Our American Pale Ale in the fermentor, after yeast has been added.  The air locks keep bacteria out, while letting the CO2 escape safely.

December 25, 2012: Fermentation began around 9am this morning... or about 18 hours after yeast was pitched.  Temperature is steady at 71 degrees F.  At 8pm this evening, the air-lock is bubbling about every two seconds.  I noticed the Irish Moss is doing its job as much of the solids are coagulated. 

December 26, 2012:  Temperature is steady, at 70 degrees F.  Fermentation is still going at about 1 1/2 to 2 plops per second. 

December 27, 2012:  During the late afternoon I noticed fermentation has slowed to about 1 plop of the air-lock every 5 seconds.  Temperature is at 69 F.

December 28, 2012:  Early afternoon, the air-lock is plopping every ten seconds.  Fermentation is slowing.  But, there is still an active movement of particles in the brew.  Temperature is at 69 F.

January 1, 2013: Happy New Year!  Fermentation has ceased.  Hopefully find time to bottle in the next week.

January 3, 2013:  Moved brew to a secondary fermenter.

Kegging our Homebrew Beer

January 8, 2013:  So, after five days in the secondary and with no activity for 4 days, we decided to keg this beer.  In fact, this represents our first attempt at kegging one of our homebrews.  We used a standard 5-gallon Corny keg setup.  After thorough cleansing and sanitizing all equipment, we used the auto-siphon to move the brew from the secondary carboy into the keg.  We actually ended up with almost 6 gallons of brew, so keeping any trub/sediment from transferring was easy.  In fact, we had perhaps enough remaining beer for 4 or 5 12-ounce bottles, but we were very short on time and broke the brewer's code of conduct by tossing it (ugggggh!).

The pressure was set to 30 psi and the beer was placed outside.  The day temps were about 40 and the evening tempers were about 35, for the two days.  After that we moved the keg and CO2 container into a small dorm fridge.  It took some experimenting to get the temperature correct (and mainly to keep the lines from freezing), but after a couple of tweeks, we had the brew steady at about 38 - 40 degrees F. 

An image of our first homebrew that has been kegged.  Shows the 5-gallon corney keg, with attached 5-pound CO2 canister.   An image showing our first 5-gallon corney keg of beer, resting peacefully in our little college dorm fridge.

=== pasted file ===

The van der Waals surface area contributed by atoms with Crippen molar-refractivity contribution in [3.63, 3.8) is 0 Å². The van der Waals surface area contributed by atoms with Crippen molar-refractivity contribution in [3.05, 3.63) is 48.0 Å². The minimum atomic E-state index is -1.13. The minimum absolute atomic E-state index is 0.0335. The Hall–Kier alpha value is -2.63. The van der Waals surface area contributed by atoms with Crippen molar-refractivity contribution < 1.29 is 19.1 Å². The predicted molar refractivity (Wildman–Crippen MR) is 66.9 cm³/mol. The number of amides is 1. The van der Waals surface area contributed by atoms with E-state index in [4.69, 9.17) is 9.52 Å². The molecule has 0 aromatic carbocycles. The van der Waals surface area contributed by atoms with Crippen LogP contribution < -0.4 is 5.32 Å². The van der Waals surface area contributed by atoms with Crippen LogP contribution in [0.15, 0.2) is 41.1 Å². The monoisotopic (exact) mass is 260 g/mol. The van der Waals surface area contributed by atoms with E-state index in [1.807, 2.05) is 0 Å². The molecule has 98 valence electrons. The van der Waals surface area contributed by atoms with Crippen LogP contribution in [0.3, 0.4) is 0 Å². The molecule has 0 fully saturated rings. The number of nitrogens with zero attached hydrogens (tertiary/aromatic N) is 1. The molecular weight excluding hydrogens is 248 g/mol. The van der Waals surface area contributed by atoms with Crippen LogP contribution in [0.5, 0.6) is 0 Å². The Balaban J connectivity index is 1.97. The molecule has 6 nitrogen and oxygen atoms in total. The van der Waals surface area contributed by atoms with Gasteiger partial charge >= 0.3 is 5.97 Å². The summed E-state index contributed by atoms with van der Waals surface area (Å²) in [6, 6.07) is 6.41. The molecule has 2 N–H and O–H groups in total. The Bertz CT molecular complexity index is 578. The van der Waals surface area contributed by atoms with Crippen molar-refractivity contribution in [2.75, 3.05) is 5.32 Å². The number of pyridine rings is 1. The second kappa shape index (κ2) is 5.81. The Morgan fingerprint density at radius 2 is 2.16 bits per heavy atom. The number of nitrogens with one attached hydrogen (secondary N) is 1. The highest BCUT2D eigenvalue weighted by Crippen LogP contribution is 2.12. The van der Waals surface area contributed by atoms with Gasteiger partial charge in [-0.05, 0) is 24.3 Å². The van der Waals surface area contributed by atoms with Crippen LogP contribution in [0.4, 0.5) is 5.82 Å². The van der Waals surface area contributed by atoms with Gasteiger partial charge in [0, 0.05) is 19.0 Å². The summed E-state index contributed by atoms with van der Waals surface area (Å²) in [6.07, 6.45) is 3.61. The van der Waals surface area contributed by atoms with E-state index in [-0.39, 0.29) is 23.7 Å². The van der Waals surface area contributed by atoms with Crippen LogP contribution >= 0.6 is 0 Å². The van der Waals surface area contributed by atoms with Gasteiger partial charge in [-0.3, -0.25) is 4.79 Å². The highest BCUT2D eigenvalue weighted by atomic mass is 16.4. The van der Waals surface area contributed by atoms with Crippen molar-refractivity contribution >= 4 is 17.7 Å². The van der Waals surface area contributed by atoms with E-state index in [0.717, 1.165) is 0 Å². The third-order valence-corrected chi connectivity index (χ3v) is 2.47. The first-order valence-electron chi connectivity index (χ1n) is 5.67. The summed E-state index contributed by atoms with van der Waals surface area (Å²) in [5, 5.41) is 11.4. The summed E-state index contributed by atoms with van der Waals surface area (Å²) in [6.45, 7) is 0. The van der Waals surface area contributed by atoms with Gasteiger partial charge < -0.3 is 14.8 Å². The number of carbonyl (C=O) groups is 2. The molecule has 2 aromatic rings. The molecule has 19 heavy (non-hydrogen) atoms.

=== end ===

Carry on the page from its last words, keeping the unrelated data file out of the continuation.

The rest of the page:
Tried on after a day in the keg and it was ok, but not carbonated enough.  Day two, and the beer was much better.  But, something amazing happened on day three!  The beer was super clear and very tasty. 

Carbonation was perfect, with the little bubbles being born at the bottom of the tall pilsner glass and gently making their way to the top, where the head was nice and frothy.  Nice two fingers of head lasted several minutes and the lacing was more than noticeable.  In fact, it was a thing of beauty! 

A nice image of a 20-ouce pilsner glass filled with fresh American Ale Home Brew Beer, straight from the keg.We had accomplished something we set out to do, and that was to create an American style ale that actually tasted good.  Going into this, we figured it would come out like a big name, watered-down beer.  But, it was completely opposite. 

We had just brewed our first American Ale, and conditioned it via keg.  Between the two of us, 5 gallons was gone in two days!  Will definitely be brewing this one again and again.  Even our neighbor enjoyed a few glasses and spoke highly of it. 

For American homebrewers, this is definitely a style of beer you should consider first  (and often) as an example of home brewing.  It's perfect for sharing with your non-craft-brew-drinking neighbors (or other drinkers of piss water beer). 

Don't make the mistake we made.  Early on, we gave a few friends and neighbors a strong, full-bodied, Belgian Tripel that was still young in the bottle. 

Though decent for drinking, it wasn't completely ready, as these big beers need about 6 months (minimally) of conditioning, generally speaking.  And, most non-craft-beer-drinkers just don't know how to appreciate that style of beer. 

Needless to say, we didn't get much of a positive response in feedback from them.  This American Ale, however is probably right up their alley, and should impress your friends.  Can't wait to brew it again, and will definitely keep a keg or two on tap when we build our keezer.